Today the Court of Appeal in Kostal UK Ltd v Dunkley and Others held that trade unions with collective bargaining rights cannot prevent employers approaching staff directly to try to agree temporary changes to their terms of employment where negotiations have broken down.
In 2015, Kostal entered into a recognition agreement with Unite. The company agreed that it would consult and try and seek agreement with the union before making any changes to the terms and conditions of its staff.
In October the same year, the company entered into formal pay negotiations with Unite and on 24 November offered to increase wages and pay a valuable Christmas bonus in exchange for making changes to sick pay for new starters, reducing Sunday overtime rates and consolidating two 15 minute breaks into a single 30 minute break. Kostal made it clear that the staff would not receive the bonus unless agreement could be reached before Christmas (this was in line with the policy of its parent company).
The union balloted its members who voted overwhelmingly to reject the offer.
In response, Kostal told the union it would write to its staff and ask them individually to agree to its proposals because otherwise it would run out of time to pay the bonus. It wrote directly to each employee and asked them to agree to the new terms and conditions by 18 December. Ninety one percent of the workforce accepted the new terms.
In January, it wrote to those who had not agreed to explain why it needed to make changes and to inform them that they might lose their jobs if they didn't accept the new terms.
Unite argued that Kostal had attempted to induce its staff to opt out of collective bargaining. Under section 145B of the Trade Union and Labour Relations (Consolidation) Act 1992 employers are prohibited from making offers to employees with the sole or main purpose of undermining collective bargaining.
Both the employment tribunal and EAT agreed that Kostal had offered employees unlawful inducements and awarded each of the 55 union union members fixed awards of £3,800 per breach. Both letters were treated as inducements so two separate awards were made to those employees who had received two letters.
This amounted to over £400K and Kostal appealed, arguing that it had never intended to induce its employees to opt out of collective bargaining - demonstrated by the fact that it continued to negotiate with the union and did reach an agreement on pay in November 2016.
Decision of Court of Appeal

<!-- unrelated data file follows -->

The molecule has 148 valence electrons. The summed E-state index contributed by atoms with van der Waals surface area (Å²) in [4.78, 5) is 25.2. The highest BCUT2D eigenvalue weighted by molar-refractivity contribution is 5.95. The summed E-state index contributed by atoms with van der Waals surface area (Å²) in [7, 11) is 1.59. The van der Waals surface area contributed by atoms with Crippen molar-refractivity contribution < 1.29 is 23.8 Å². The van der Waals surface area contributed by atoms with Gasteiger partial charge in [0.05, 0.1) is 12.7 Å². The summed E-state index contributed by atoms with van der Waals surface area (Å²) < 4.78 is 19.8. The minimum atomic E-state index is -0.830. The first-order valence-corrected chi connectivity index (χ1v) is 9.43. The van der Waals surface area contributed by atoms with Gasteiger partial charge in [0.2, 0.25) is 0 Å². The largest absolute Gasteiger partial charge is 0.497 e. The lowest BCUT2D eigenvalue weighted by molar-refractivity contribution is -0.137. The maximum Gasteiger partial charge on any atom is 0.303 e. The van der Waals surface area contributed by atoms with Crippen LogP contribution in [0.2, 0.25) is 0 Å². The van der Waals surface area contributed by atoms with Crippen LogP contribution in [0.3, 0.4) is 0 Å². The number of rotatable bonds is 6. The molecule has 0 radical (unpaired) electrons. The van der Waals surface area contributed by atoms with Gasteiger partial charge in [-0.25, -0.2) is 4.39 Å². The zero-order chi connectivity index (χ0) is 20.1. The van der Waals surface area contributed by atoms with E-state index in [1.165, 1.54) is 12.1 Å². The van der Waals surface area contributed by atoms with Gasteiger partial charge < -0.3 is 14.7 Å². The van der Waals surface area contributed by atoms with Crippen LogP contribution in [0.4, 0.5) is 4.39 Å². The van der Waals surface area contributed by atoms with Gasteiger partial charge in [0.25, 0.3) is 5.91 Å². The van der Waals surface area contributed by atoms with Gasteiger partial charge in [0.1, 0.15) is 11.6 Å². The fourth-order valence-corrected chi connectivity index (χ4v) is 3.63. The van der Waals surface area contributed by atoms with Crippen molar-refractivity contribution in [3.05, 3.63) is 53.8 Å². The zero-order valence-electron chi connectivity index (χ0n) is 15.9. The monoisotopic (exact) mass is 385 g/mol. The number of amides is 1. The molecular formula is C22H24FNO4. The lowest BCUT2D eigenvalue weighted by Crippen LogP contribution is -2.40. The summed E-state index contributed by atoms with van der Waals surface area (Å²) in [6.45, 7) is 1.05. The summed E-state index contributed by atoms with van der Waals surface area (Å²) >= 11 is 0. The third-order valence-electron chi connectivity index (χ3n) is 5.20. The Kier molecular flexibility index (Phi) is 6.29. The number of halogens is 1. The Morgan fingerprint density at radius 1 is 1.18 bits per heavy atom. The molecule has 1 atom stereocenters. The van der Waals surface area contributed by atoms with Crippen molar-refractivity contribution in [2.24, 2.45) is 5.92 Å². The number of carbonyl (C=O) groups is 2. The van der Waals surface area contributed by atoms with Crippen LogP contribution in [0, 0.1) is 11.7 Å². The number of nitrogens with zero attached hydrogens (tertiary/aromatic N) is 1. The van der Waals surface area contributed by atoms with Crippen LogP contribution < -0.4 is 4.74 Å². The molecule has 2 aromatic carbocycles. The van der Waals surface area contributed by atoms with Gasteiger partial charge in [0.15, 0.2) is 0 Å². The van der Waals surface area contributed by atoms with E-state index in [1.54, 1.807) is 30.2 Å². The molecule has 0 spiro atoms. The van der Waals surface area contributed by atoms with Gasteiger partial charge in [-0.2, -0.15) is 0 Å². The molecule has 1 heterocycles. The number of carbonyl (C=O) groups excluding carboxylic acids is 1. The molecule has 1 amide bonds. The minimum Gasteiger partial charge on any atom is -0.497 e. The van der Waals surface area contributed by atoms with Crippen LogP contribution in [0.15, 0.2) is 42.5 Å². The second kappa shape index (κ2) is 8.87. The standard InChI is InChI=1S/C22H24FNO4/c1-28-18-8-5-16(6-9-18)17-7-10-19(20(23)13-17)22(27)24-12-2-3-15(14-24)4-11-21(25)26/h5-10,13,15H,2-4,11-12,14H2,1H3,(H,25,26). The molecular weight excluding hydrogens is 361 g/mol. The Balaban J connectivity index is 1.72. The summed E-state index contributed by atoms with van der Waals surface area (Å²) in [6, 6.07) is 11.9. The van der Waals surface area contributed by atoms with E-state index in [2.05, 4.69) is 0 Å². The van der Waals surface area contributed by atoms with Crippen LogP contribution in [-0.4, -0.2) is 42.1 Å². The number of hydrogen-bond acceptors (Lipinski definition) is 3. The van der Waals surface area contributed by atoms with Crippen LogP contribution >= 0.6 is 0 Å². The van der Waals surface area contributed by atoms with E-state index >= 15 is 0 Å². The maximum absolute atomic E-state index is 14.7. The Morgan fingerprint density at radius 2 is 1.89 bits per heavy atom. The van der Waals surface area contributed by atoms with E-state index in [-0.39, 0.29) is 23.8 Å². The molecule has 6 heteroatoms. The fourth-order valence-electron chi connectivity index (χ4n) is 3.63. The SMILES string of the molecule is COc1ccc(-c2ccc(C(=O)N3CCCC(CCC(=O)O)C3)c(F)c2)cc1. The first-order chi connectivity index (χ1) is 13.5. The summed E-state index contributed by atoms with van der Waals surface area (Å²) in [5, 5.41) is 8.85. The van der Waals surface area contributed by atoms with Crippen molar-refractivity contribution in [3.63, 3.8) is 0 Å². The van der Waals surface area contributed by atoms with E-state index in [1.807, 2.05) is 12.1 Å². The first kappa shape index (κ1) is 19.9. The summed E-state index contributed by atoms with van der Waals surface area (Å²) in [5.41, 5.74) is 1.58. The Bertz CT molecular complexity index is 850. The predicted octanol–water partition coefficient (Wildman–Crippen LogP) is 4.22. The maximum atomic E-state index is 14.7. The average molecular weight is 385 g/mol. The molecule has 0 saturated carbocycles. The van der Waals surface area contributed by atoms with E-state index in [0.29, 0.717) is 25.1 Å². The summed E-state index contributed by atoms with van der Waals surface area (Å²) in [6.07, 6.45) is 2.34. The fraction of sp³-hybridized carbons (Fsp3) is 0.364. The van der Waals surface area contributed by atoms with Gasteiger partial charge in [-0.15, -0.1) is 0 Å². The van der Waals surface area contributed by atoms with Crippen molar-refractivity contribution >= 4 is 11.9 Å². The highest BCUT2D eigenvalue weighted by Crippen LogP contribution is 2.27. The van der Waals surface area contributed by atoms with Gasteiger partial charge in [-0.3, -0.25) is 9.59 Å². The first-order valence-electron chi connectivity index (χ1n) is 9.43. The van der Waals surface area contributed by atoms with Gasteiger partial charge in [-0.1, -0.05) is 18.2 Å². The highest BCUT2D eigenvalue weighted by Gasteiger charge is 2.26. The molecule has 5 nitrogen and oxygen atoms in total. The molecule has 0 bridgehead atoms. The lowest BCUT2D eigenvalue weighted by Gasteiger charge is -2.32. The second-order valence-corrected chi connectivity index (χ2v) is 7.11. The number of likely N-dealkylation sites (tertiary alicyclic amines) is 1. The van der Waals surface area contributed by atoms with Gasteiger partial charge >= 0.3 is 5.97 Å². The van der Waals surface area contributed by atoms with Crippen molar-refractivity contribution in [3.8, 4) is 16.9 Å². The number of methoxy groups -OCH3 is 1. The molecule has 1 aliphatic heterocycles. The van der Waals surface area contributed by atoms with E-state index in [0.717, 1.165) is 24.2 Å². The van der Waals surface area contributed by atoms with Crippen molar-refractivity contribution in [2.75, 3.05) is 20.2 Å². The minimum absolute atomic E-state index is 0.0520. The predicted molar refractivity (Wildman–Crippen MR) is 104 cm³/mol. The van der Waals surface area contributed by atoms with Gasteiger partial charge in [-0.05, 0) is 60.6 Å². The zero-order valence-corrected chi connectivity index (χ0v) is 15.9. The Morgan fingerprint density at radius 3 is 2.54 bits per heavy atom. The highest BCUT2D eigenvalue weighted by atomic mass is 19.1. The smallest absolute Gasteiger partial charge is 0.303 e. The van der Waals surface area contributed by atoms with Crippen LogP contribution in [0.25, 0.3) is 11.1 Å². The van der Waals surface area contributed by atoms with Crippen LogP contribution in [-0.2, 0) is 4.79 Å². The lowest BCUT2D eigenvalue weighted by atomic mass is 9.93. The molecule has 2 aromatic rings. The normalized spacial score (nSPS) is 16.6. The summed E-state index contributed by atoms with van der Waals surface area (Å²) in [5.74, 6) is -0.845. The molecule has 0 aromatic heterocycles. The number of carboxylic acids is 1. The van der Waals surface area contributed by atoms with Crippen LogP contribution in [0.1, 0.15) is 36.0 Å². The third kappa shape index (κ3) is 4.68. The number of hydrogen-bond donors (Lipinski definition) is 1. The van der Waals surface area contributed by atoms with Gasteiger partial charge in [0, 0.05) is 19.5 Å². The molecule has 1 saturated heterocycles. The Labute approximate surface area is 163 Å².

The Court of Appeal agreed that Kostal had written to its staff to circumvent collective bargaining. But, it had not acted unlawfully because the changes were only temporary and "the members of the union were not being asked to relinquish ... their right to be represented by their union in the collective bargaining process". All that had happened was that Kostal had gone directly to the workforce and asked them whether they would agree to a particular term. Kostal was not anti union and had gone straight back to the negotiating table with Unite.
That got Kostal off the hook - although Unite have said it is applying to appeal to the Supreme Court, so this might not be the end of the story.
The court distinguished between the circumstances of this case and two scenarios which would be unlawful.
- Where a union is seeking recognition and the employer makes a offer to its staff with the 'sole or main purpose' of avoiding their terms being determined by collective agreement.
- Where the employer already recognises the union, but makes an offer to its staff with the 'sole or main purpose' that the terms of their employment won't continue to determined by collective agreement (in other words the arrangement would be permanent).
Our expert, Kirsty Ayre says this decision will come as a relief to all large unionised employers who can now, potentially, communicate directly with their staff where collective bargaining has reached an impasse - provided they are not attempting to undermine the entire process.
Many employers have become very risk adverse and have agreed to union demands rather than face the possibility of having their decisions scrutinised by employment tribunals - not least because of the huge penalties involved if they get it wrong. Awards are fixed and tribunals can't reduce them like they can in other claims - even if they have sympathy with the employer.
However, whilst this decision is encouraging, there are still questions that will arise in other cases that are more difficult to answer. For example, what happens if pay negotiations break down for a second or third time? Can the employer still write to its staff directly without risk if the changes are temporary rather than permanent? Until we know the answers to these questions, many employers may prefer to err on the side of caution before writing to staff more than once.
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